I will finish reading in the library, I thought. Rolling my backpack outside, a to-do reel displayed cerebrally. Blissfully unaware, I was.
Came back for my lunch, laptop bag and purse. He appeared. Young Leap of the Prince Charming Clique. A toad almost the size of my iPhone decided to be a Monday morning blessing—and then had the nerve to try covert tactics.
He was still at first, as if his greenness wasn’t blatant against the cream wall. Then he did a little stagger step toward the ceiling. Playing conquer-the-phobia-and-capture-the-reptile would likely make me late for a four credit hour class, so Imani was thrust into decision mode.
‘Twas a Robert Frost moment. When the two roads diverged … I closed the bedroom and bathroom door, hopped in Jazzy, my Jetta, and pushed the reptile to the recesses of my mind. Of course, when I came home from school he was nowhere to be found. OMG! WTH! I live alone for reasons. A non-consensual roomie with wart connotations and overarching grossness. Lord, help me.
Solutions. I needed solutions.
Because I’m a student with a recently uncovered fear of frogs, I thought textbook-y. Google-y. What do educated people do? Notice? Notice! Yes. I will put the maintenance men on notice. So, I made a work order and request for someone to retrieve Young Leap.
A friendly staffer offered assurances that if Young Leap appears during business hours, and I called the office, they’d evict him for me. He laughed good-naturedly, as if relieved that it wasn’t a break-in, beat-up or mold complaint.
An aside: Sometimes I’m a hyper-rage-against-gender-normativity-and-expectations chick. Other times, my voice ratchets up a few octaves and I want a man to do the manly thing. Namely. Get. The. Frog. Now.
About a month before this, I stood outside for 45 minutes because a toad boy band assembled on and around my front door. Calling my mother proved to be of little use, as her usually limitless well of support dried up a bit when her voice cracked. She was laughing. Or worse, doing that whisper-vibrato one does to suppress a laugh. My baby brother literally Face timed some sense and courage into me.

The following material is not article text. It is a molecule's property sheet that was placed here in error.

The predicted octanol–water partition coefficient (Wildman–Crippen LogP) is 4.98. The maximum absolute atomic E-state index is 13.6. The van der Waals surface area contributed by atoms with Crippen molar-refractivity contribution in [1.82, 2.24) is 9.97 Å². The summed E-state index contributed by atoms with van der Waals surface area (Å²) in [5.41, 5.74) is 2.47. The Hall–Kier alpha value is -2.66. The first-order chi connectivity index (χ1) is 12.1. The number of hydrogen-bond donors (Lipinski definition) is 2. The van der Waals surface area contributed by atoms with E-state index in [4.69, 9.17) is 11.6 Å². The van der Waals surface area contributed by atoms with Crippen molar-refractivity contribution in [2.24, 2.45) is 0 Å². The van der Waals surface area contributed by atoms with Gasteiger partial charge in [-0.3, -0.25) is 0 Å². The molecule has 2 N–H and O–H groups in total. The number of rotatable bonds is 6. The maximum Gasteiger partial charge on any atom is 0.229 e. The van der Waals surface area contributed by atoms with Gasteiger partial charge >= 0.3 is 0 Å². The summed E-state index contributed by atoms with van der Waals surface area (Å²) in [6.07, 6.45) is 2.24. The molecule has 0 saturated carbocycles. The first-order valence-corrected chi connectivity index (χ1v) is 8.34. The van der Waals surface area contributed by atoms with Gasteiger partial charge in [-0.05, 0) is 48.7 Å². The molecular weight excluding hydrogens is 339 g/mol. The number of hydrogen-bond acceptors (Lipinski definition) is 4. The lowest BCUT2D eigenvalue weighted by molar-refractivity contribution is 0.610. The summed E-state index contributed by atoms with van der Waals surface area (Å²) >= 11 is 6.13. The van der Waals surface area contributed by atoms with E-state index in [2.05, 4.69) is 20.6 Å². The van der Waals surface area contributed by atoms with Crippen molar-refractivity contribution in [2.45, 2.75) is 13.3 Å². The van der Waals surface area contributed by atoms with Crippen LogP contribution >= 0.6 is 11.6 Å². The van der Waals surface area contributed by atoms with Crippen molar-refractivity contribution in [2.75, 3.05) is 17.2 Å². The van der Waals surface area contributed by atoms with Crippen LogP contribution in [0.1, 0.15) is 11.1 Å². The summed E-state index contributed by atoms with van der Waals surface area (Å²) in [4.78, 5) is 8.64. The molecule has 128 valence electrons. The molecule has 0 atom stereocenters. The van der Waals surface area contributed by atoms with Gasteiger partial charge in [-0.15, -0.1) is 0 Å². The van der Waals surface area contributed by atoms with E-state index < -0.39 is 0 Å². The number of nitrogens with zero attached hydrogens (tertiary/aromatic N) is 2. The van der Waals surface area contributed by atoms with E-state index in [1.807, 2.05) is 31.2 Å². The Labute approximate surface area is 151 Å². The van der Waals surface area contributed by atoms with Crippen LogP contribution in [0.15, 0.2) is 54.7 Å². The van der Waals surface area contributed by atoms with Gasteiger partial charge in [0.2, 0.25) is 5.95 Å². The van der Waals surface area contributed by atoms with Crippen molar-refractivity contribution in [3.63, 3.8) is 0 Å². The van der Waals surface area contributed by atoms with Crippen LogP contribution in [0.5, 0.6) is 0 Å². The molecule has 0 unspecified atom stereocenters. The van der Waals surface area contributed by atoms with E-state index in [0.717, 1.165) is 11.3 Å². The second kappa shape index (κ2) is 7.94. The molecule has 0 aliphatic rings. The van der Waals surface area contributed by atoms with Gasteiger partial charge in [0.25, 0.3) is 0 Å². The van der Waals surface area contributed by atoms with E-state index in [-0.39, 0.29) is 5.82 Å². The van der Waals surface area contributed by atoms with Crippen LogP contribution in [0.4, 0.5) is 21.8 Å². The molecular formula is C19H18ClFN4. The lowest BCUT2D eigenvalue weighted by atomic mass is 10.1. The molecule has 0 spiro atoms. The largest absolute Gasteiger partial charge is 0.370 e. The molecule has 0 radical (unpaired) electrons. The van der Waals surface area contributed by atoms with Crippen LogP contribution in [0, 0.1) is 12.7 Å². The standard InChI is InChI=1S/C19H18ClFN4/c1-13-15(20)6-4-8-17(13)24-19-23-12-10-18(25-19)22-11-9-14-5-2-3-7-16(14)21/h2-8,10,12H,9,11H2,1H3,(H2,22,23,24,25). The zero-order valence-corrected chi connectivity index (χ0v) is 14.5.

Otherwise, I might still be paying rent, sleeping in Jazzy and trying to couch outfit repeats in terms of sustainability and going green—instead of admitting that a G gets scared sometimes. Thanks, Kalif.
Well, fast forward. Young Leap hasn’t appeared in about two weeks. Despite scouring every potentially frog friendly crevice of my digs, neither he, nor his icky legs nor beady eyes are visible.
Then, it hit me. He might be gone. Or he might be so hidden that it’s like he doesn’t exist anyway. And tiptoeing around a place that I sign the lease for isn’t fancy, Millennial or cool. So, I simultaneously created an NWA playlist (not really), drank a protein shake (not really) and walked around like the queen of my domain (yes, really).
Young Leap brought other notions to mind. The frog-to-prince trope. Transformations. Growing up. Loyalty to fear. Loyalty and fear.
Sometimes inconveniences scare people out of otherwise healthy opportunities. Sometimes people psych themselves out. Sometimes letting people know what’s bothering you is best, not because they will always do right by you, but because candor is right for you. Sometimes things really aren’t that scary.
My classmates and loved ones have inquired. I’m ok, y’all. Really. Besides, whenever something seems stressful, unwarranted or ill-timed, odds are good that something better is already jumping.